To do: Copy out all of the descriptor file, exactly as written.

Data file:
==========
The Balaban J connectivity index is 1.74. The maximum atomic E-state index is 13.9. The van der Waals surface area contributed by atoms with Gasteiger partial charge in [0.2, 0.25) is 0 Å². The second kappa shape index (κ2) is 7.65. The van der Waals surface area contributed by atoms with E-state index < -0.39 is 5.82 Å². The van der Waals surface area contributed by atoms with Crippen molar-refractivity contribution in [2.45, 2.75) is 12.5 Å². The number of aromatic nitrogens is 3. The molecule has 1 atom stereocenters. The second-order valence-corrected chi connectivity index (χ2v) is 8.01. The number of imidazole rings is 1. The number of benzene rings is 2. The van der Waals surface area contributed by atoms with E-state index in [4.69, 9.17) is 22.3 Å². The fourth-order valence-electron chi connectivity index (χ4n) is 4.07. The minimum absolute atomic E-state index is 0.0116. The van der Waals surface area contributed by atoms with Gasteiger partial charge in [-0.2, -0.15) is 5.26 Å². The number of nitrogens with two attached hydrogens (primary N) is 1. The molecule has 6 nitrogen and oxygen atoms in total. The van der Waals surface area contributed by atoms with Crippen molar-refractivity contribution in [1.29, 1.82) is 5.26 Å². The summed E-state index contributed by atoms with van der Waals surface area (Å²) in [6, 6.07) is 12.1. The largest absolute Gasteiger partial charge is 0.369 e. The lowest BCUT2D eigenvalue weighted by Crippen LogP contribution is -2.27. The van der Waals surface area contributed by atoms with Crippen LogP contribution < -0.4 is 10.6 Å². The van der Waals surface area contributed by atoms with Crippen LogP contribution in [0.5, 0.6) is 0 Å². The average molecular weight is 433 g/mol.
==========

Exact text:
The Balaban J connectivity index is 1.74. The maximum atomic E-state index is 13.9. The van der Waals surface area contributed by atoms with Gasteiger partial charge in [0.2, 0.25) is 0 Å². The second kappa shape index (κ2) is 7.65. The van der Waals surface area contributed by atoms with E-state index < -0.39 is 5.82 Å². The van der Waals surface area contributed by atoms with Crippen molar-refractivity contribution in [2.45, 2.75) is 12.5 Å². The number of aromatic nitrogens is 3. The molecule has 1 atom stereocenters. The second-order valence-corrected chi connectivity index (χ2v) is 8.01. The number of imidazole rings is 1. The number of benzene rings is 2. The van der Waals surface area contributed by atoms with E-state index in [4.69, 9.17) is 22.3 Å². The fourth-order valence-electron chi connectivity index (χ4n) is 4.07. The minimum absolute atomic E-state index is 0.0116. The van der Waals surface area contributed by atoms with Gasteiger partial charge in [-0.2, -0.15) is 5.26 Å². The number of nitrogens with two attached hydrogens (primary N) is 1. The molecule has 6 nitrogen and oxygen atoms in total. The van der Waals surface area contributed by atoms with Crippen molar-refractivity contribution in [1.29, 1.82) is 5.26 Å². The summed E-state index contributed by atoms with van der Waals surface area (Å²) in [6, 6.07) is 12.1. The largest absolute Gasteiger partial charge is 0.369 e. The lowest BCUT2D eigenvalue weighted by Crippen LogP contribution is -2.27. The van der Waals surface area contributed by atoms with Crippen LogP contribution < -0.4 is 10.6 Å². The van der Waals surface area contributed by atoms with Crippen LogP contribution in [0.5, 0.6) is 0 Å². The average molecular weight is 433 g/mol.